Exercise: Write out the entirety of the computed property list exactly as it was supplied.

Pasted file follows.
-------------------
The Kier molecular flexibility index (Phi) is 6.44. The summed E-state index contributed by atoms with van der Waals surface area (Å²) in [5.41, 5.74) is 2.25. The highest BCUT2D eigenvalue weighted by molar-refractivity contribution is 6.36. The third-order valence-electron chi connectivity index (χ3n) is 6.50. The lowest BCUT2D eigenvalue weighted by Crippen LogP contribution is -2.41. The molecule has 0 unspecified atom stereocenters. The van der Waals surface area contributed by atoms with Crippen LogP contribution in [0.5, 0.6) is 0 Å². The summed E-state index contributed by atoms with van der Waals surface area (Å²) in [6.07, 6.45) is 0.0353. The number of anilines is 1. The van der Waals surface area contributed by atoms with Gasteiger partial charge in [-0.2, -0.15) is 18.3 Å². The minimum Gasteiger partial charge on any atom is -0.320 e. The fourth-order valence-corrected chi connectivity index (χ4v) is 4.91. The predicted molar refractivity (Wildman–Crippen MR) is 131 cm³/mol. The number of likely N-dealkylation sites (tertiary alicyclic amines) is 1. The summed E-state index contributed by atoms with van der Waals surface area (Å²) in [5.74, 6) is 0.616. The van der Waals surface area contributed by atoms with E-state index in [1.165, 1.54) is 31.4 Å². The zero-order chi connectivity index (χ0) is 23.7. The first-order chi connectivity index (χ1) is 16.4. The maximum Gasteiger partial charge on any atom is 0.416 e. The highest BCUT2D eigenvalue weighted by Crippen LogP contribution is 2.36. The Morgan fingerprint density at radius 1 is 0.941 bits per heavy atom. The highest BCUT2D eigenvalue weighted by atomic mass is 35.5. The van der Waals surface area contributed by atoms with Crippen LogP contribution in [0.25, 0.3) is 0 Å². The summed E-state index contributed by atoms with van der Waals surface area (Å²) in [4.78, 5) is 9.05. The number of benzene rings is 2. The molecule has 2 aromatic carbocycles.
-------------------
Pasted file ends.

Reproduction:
The Kier molecular flexibility index (Phi) is 6.44. The summed E-state index contributed by atoms with van der Waals surface area (Å²) in [5.41, 5.74) is 2.25. The highest BCUT2D eigenvalue weighted by molar-refractivity contribution is 6.36. The third-order valence-electron chi connectivity index (χ3n) is 6.50. The lowest BCUT2D eigenvalue weighted by Crippen LogP contribution is -2.41. The molecule has 0 unspecified atom stereocenters. The van der Waals surface area contributed by atoms with Crippen LogP contribution in [0.5, 0.6) is 0 Å². The summed E-state index contributed by atoms with van der Waals surface area (Å²) in [6.07, 6.45) is 0.0353. The number of anilines is 1. The van der Waals surface area contributed by atoms with Gasteiger partial charge in [-0.2, -0.15) is 18.3 Å². The minimum Gasteiger partial charge on any atom is -0.320 e. The fourth-order valence-corrected chi connectivity index (χ4v) is 4.91. The predicted molar refractivity (Wildman–Crippen MR) is 131 cm³/mol. The number of likely N-dealkylation sites (tertiary alicyclic amines) is 1. The summed E-state index contributed by atoms with van der Waals surface area (Å²) in [5.74, 6) is 0.616. The van der Waals surface area contributed by atoms with E-state index in [1.165, 1.54) is 31.4 Å². The zero-order chi connectivity index (χ0) is 23.7. The first-order chi connectivity index (χ1) is 16.4. The maximum Gasteiger partial charge on any atom is 0.416 e. The highest BCUT2D eigenvalue weighted by Crippen LogP contribution is 2.36. The Morgan fingerprint density at radius 1 is 0.941 bits per heavy atom. The highest BCUT2D eigenvalue weighted by atomic mass is 35.5. The van der Waals surface area contributed by atoms with Crippen LogP contribution in [0.25, 0.3) is 0 Å². The summed E-state index contributed by atoms with van der Waals surface area (Å²) in [4.78, 5) is 9.05. The number of benzene rings is 2. The molecule has 2 aromatic carbocycles.